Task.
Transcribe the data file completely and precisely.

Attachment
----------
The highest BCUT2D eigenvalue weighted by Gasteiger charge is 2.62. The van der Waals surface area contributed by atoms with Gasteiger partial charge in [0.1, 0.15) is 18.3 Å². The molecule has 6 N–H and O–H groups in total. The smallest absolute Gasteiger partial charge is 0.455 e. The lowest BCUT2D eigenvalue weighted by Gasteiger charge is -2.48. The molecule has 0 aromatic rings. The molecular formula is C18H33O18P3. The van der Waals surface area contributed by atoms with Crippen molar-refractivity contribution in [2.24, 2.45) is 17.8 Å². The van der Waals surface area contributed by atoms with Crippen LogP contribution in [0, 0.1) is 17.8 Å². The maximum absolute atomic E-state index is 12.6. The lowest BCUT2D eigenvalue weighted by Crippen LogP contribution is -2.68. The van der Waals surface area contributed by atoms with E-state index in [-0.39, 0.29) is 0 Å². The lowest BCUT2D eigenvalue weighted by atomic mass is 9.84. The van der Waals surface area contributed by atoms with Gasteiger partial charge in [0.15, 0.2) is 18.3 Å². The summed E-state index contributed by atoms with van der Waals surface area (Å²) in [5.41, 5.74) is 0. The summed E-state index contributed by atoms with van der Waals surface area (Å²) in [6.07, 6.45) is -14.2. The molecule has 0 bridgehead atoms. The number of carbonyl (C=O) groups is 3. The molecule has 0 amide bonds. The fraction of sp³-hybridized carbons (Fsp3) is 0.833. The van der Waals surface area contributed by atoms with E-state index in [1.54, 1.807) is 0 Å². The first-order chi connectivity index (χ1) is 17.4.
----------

The highest BCUT2D eigenvalue weighted by Gasteiger charge is 2.62. The van der Waals surface area contributed by atoms with Gasteiger partial charge in [0.1, 0.15) is 18.3 Å². The molecule has 6 N–H and O–H groups in total. The smallest absolute Gasteiger partial charge is 0.455 e. The lowest BCUT2D eigenvalue weighted by Gasteiger charge is -2.48. The molecule has 0 aromatic rings. The molecular formula is C18H33O18P3. The van der Waals surface area contributed by atoms with Crippen molar-refractivity contribution in [2.24, 2.45) is 17.8 Å². The van der Waals surface area contributed by atoms with Crippen LogP contribution in [0, 0.1) is 17.8 Å². The maximum absolute atomic E-state index is 12.6. The lowest BCUT2D eigenvalue weighted by Crippen LogP contribution is -2.68. The van der Waals surface area contributed by atoms with E-state index in [-0.39, 0.29) is 0 Å². The lowest BCUT2D eigenvalue weighted by atomic mass is 9.84. The van der Waals surface area contributed by atoms with Gasteiger partial charge in [0.15, 0.2) is 18.3 Å². The summed E-state index contributed by atoms with van der Waals surface area (Å²) in [5.41, 5.74) is 0. The summed E-state index contributed by atoms with van der Waals surface area (Å²) in [6.07, 6.45) is -14.2. The molecule has 0 bridgehead atoms. The number of carbonyl (C=O) groups is 3. The molecule has 0 amide bonds. The fraction of sp³-hybridized carbons (Fsp3) is 0.833. The van der Waals surface area contributed by atoms with E-state index in [1.54, 1.807) is 0 Å². The first-order chi connectivity index (χ1) is 17.4.